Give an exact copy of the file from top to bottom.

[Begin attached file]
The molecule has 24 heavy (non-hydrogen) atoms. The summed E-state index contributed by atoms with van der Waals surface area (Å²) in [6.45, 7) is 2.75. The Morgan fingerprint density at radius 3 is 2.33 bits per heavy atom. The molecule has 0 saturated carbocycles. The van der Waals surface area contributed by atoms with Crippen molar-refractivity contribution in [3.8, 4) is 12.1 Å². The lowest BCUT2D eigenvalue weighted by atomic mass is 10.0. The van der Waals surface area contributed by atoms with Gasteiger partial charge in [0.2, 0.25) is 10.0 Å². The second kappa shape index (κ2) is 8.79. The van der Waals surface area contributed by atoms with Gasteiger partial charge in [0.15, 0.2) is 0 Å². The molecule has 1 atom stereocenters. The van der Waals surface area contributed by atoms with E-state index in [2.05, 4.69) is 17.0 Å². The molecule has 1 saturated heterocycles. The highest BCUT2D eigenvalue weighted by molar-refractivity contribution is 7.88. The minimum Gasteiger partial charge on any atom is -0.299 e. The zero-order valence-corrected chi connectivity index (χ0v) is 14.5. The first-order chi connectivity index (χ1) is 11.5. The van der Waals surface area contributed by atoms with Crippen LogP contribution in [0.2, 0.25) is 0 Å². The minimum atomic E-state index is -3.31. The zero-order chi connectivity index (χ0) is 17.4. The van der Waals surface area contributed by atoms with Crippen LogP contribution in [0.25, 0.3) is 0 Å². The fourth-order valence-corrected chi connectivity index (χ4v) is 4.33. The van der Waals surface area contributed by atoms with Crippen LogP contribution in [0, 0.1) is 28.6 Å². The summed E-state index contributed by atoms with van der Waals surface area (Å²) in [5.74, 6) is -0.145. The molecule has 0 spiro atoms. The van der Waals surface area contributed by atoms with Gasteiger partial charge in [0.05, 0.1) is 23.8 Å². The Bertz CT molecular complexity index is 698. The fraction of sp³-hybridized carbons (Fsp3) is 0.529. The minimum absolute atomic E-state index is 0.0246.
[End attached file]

The molecule has 24 heavy (non-hydrogen) atoms. The summed E-state index contributed by atoms with van der Waals surface area (Å²) in [6.45, 7) is 2.75. The Morgan fingerprint density at radius 3 is 2.33 bits per heavy atom. The molecule has 0 saturated carbocycles. The van der Waals surface area contributed by atoms with Crippen molar-refractivity contribution in [3.8, 4) is 12.1 Å². The lowest BCUT2D eigenvalue weighted by atomic mass is 10.0. The van der Waals surface area contributed by atoms with Gasteiger partial charge in [0.2, 0.25) is 10.0 Å². The second kappa shape index (κ2) is 8.79. The van der Waals surface area contributed by atoms with Gasteiger partial charge in [0.15, 0.2) is 0 Å². The molecule has 1 atom stereocenters. The van der Waals surface area contributed by atoms with E-state index in [2.05, 4.69) is 17.0 Å². The molecule has 1 saturated heterocycles. The highest BCUT2D eigenvalue weighted by molar-refractivity contribution is 7.88. The minimum Gasteiger partial charge on any atom is -0.299 e. The zero-order valence-corrected chi connectivity index (χ0v) is 14.5. The first-order chi connectivity index (χ1) is 11.5. The van der Waals surface area contributed by atoms with Crippen LogP contribution in [0.2, 0.25) is 0 Å². The minimum atomic E-state index is -3.31. The zero-order chi connectivity index (χ0) is 17.4. The van der Waals surface area contributed by atoms with Crippen LogP contribution in [0.25, 0.3) is 0 Å². The fourth-order valence-corrected chi connectivity index (χ4v) is 4.33. The van der Waals surface area contributed by atoms with Crippen LogP contribution in [0, 0.1) is 28.6 Å². The summed E-state index contributed by atoms with van der Waals surface area (Å²) in [5.74, 6) is -0.145. The molecule has 0 spiro atoms. The van der Waals surface area contributed by atoms with Gasteiger partial charge in [0.05, 0.1) is 23.8 Å². The Bertz CT molecular complexity index is 698. The fraction of sp³-hybridized carbons (Fsp3) is 0.529. The minimum absolute atomic E-state index is 0.0246.